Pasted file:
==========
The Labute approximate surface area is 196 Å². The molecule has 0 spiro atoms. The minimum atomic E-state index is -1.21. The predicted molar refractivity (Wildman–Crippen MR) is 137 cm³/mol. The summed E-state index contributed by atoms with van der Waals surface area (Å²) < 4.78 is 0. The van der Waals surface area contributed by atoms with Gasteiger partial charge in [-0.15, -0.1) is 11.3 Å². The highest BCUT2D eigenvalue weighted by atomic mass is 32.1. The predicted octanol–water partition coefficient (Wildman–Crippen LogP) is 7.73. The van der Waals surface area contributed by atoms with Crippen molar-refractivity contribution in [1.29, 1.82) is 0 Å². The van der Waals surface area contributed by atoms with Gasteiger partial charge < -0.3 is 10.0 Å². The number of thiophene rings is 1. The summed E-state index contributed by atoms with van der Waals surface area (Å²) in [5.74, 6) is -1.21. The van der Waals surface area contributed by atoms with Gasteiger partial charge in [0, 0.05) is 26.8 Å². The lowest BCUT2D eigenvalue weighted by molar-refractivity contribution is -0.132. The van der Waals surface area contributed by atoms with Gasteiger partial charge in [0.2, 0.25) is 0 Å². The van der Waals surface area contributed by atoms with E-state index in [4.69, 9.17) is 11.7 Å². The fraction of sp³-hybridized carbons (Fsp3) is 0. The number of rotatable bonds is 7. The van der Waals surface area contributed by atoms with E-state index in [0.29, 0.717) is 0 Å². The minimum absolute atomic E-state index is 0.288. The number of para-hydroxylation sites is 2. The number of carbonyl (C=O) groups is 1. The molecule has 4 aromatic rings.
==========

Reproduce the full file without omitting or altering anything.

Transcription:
The Labute approximate surface area is 196 Å². The molecule has 0 spiro atoms. The minimum atomic E-state index is -1.21. The predicted molar refractivity (Wildman–Crippen MR) is 137 cm³/mol. The summed E-state index contributed by atoms with van der Waals surface area (Å²) < 4.78 is 0. The van der Waals surface area contributed by atoms with Gasteiger partial charge in [-0.15, -0.1) is 11.3 Å². The highest BCUT2D eigenvalue weighted by atomic mass is 32.1. The predicted octanol–water partition coefficient (Wildman–Crippen LogP) is 7.73. The van der Waals surface area contributed by atoms with Crippen molar-refractivity contribution in [1.29, 1.82) is 0 Å². The van der Waals surface area contributed by atoms with Gasteiger partial charge < -0.3 is 10.0 Å². The number of thiophene rings is 1. The summed E-state index contributed by atoms with van der Waals surface area (Å²) in [5.74, 6) is -1.21. The van der Waals surface area contributed by atoms with Gasteiger partial charge in [0, 0.05) is 26.8 Å². The lowest BCUT2D eigenvalue weighted by molar-refractivity contribution is -0.132. The van der Waals surface area contributed by atoms with Gasteiger partial charge in [0.2, 0.25) is 0 Å². The van der Waals surface area contributed by atoms with E-state index in [4.69, 9.17) is 11.7 Å². The fraction of sp³-hybridized carbons (Fsp3) is 0. The number of rotatable bonds is 7. The van der Waals surface area contributed by atoms with E-state index in [0.29, 0.717) is 0 Å². The minimum absolute atomic E-state index is 0.288. The number of para-hydroxylation sites is 2. The number of carbonyl (C=O) groups is 1. The molecule has 4 aromatic rings.